Boundaries by Dr. Henry Cloud , Dr. John Townsend
Hardcover, 304 pages
Hardcover, 304 pages
Having clear boundaries is essential to a healthy, balanced lifestyle. A boundary is a personal property line that marks those things for which we are responsible. In other words, boundaries define who we are and who we are not. Boundaries impact all areas of our lives: Physical boundaries help us determine who may touch us and under what circumstances -- Mental boundaries give us the freedom to have our own thoughts and opinions -- Emotional boundaries help us to deal with our own emotions and disengage from the harmful, manipulative emotions of others -- Spiritual boundaries help us to distinguish God's will from our own and give us renewed awe for our Creator -- Often, Christians focus so much on being loving and unselfish that they forget their own limits and limitations. When confronted with their lack of boundaries, they ask: - Can I set limits and still be a loving person? - What are legitimate boundaries? - What if someone is upset or hurt by my boundaries? - How do I answer someone who wants my time, love, energy, or money? - Aren't boundaries selfish? - Why do I feel guilty or afraid when I consider setting boundaries? Dr. Henry Cloud and Dr. John Townsend offer biblically-based answers to these and other tough questions, showing us how to set healthy boundaries with our parents, spouses, children, friends, co-workers, and even ourselves.
I've been taking a class this summer on boundaries, based on the book Boundaries by Dr. Henry Cloud and Dr. John Townsend. According to Wikipedia, "Personal Boundaries are guidelines, rules or limits that a person creates to identify for him- or herself what are reasonable, safe and permissible ways for other people to behave around him or her and how he or she will respond when someone steps outside those limits. Personal boundaries define you as an individual. They are statements of what you will or won't do, what you like and don't like...how close someone can get to you."
Setting and communicating our personal boundaries to others allows us to protect ourselves. They allow us to separate who we are as unique individuals, including our thoughts and feelings, from others. They prohibit other people from manipulating, abusing, or using us. Boundaries allow us to preserve our individual integrity.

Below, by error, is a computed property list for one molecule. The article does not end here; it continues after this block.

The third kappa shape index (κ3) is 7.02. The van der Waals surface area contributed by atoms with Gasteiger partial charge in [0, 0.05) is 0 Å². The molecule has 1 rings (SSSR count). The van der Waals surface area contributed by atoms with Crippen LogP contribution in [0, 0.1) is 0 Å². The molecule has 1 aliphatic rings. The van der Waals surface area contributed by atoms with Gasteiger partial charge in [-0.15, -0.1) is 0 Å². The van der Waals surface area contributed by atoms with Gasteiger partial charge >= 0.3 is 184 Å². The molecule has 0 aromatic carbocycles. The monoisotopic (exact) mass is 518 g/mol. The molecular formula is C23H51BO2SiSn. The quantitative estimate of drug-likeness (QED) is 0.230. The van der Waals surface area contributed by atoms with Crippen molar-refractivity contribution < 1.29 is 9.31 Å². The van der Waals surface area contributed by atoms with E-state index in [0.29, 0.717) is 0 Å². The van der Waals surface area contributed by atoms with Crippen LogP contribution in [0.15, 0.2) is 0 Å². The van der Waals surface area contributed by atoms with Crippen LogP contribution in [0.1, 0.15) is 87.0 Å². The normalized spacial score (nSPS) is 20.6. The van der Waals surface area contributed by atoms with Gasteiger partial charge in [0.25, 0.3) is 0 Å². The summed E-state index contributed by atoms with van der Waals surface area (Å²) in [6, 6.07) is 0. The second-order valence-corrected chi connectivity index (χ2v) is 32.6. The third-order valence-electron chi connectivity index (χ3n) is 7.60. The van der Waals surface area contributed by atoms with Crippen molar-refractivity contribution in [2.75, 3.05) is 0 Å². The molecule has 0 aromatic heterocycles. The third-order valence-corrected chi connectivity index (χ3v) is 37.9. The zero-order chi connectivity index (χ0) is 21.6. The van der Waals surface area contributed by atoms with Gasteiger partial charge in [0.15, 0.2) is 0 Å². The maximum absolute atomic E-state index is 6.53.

Boundaries also prohibit us from taking responsibility for things that are not our responsibility. "No" is not a bad word. Other people need to understand that their actions have consequences. Setting our own personal boundaries can allow others to experience the consequences of their actions and their choices and prohibit them from blaming us for their actions and choices.
For me, the class has been eye-opening and life-changing. At this point I'm a convert and would suggest that if you have the opportunity to take a class on boundaries, do so - and then start setting them. I'm hardly an expert and could probably benefit from taking the class again in a few months, but at this point I can say with conviction that any abuse, even "just" emotional or verbal, is not okay with me and that I am not responsible for the choices and actions of others. I am responsible for my actions and my choices. Boundaries are freeing.
very highly recommended - along with the classes on video
Boundaries define us. They define what is me and what is not me. A boundary shows me where I end and someone else begins, leading me to a sense of ownership.
Knowing what I am to own and take responsibility for gives me freedom. pg. 29
No is a confrontational word. The Bible says that we are to confront people we love, saying, "No, that behavior is not okay. I will not participate in that." The word no is also important in setting limits on abuse. pg. 34
Sometimes physically removing yourself from a situation will help maintain boundaries.... you can remove yourself to get away from danger and put limits on evil. The Bible urges us to separate from those who continue to hurt us and to create a safe place for ourselves. pg. 35
Behaviors have consequences. As Paul says, "A man reaps what he sows" (Gal. 6:7-8). pg. 41
We need to take responsibility for our choices. This leads to the fruit of "self control" (Gal. 5:23). A common boundary problem is disowning our choices and trying to lay he responsibility for them on someone else.... We need to realize that we are in control of our choices....
Setting boundaries inevitably involves taking responsibility for your choices. You are the one who makes them. You are the one who must live with their consequences. pg. 42-43
Envy defines "good" as "what I do not possess," and hates the good that it has....what is so destructive about this particular sin is that it guarantees that we will not get what we want and keeps us perpetually insatiable and dissatisfied. pg. 97
To a boundary-injured person, people who can say a clear no sometimes seem curt and cold. But as the boundaries become more firm, curt and cold people change into caring, refreshingly honest people. pg. 273
You will begin to see that taking responsibility for yourself is healthy, and you will begin to understand that taking responsibility for other adults is destructive.
When people are treated as objects for long enough, they see themselves as someone else's property...
Grace must come from the outside for us to be able to develop it inside. The opposite side of this truth is that we can't love when we aren't loved. And, taking the thinking further, we can't value or treasure our souls when they haven't been valued or treasured.
This is a key principle. Our basic sense of ourselves, of what is real and true about us, comes from our significant, primary relationships. pg. 275